State's power grid is holding up through recent heat waves, but there are concerns for the future
While the state's power grid operator says there's enough juice to fuel demand right now, a recent report warns that supply might run short in the New York City area in two years.
The New York Independent System Operator, or NYISO, has been issuing quarterly assessments of the state’s power reliability since 2019. That’s when New York enacted the Climate Leadership and Community Protection Act, aimed at reducing greenhouse gas emissions linked to climate change.
Kevin Lanahan, who runs NYISO’s government relations, said the most recent report, issued in July, finds that without a faster build-out of the power grid, New York City will have a deficit as large as 446 megawatts in two years. That’s the amount of power needed to run about a half-million homes.
“The system has become strained in the sense of being able to deliver the megawatts across that part of the service territory under certain conditions,” Lanahan said.
The warnings are limited to New York City right now, but Lanahan said upstate is also at risk in the near future. Several major manufacturing projects have been announced recently, including Micron in central New York, and they will require large amounts of electricity.
He said the models that the independent system operators have been running are for normal summers and have not taken into account extreme heat waves or prolonged periods of smoky air from wildfires.
The unhealthy air from Canadian wildfires has driven more people indoors this summer, making increased use of electric appliances, computers, televisions, and air conditioning more likely. That puts a greater drain on the grid. In addition, solar panels used to generate green-sourced energy work less efficiently in the hazy air.
“The solar gets interrupted with smoke,” he said. “And we rely on that solar to shape peaks.”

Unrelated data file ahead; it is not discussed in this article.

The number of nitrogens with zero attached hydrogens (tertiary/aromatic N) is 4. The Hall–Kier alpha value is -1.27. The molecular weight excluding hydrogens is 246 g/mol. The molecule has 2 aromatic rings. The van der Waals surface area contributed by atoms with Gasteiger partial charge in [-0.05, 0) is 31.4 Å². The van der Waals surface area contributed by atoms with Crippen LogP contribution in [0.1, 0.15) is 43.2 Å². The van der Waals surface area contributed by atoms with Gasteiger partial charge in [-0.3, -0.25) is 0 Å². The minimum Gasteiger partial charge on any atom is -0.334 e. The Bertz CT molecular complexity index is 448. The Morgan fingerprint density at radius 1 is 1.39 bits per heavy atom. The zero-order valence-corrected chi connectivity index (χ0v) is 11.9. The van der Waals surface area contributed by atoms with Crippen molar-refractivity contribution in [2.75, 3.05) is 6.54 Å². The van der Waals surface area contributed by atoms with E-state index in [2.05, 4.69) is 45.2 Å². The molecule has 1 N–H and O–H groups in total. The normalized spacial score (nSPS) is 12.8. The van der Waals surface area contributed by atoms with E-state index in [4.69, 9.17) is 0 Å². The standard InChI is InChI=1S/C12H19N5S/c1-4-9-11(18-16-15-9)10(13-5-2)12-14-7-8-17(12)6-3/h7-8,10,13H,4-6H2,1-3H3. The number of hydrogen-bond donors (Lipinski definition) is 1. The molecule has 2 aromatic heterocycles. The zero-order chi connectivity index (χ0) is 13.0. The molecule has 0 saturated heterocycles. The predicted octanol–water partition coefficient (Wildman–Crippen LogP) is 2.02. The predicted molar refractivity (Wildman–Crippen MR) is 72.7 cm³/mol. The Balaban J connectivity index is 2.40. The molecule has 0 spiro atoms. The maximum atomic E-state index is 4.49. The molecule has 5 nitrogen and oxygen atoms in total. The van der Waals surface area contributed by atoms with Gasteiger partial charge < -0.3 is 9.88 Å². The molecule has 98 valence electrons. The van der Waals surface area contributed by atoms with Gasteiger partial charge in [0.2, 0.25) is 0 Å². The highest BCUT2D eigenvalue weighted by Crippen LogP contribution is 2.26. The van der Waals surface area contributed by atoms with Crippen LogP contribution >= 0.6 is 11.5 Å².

He said a “confluence” of factors are causing the shortage, including decisions to shut down older, dirtier power plants that were used to boost energy output during peak demand periods. There are also changing consumer habits. A growing number of people are switching to electric or hybrid cars, which need charging, and more people are buying all-electric heating and cooling systems, like heat pumps. Also, more people are returning to cities to work, post-pandemic.
But Lanahan said alternative sources of energy to replace fossil fuels are not coming online quickly enough to meet demand. Offshore wind projects in Long Island Sound will not be completed until 2028 at the earliest and could take until 2030 to be fully operational.
He said that’s not enough if the state wants to reach the goals stated in its climate action plan of net zero emissions by 2050.
“We need to develop more renewable resources. And we need to keep a careful, watchful eye on this balance between demand and supply through the transition,” he said. “If we create this imbalance, then we're going to risk outages.”
He said there are some hopeful developments. The Champlain Hudson Power Express pipeline is scheduled to bring hydropower from Hydro Quebec to downstate by mid-2026.
Lanahan said New Yorkers can do their part, too. He said even raising the temperature of the air conditioning by one or two degrees can make a difference.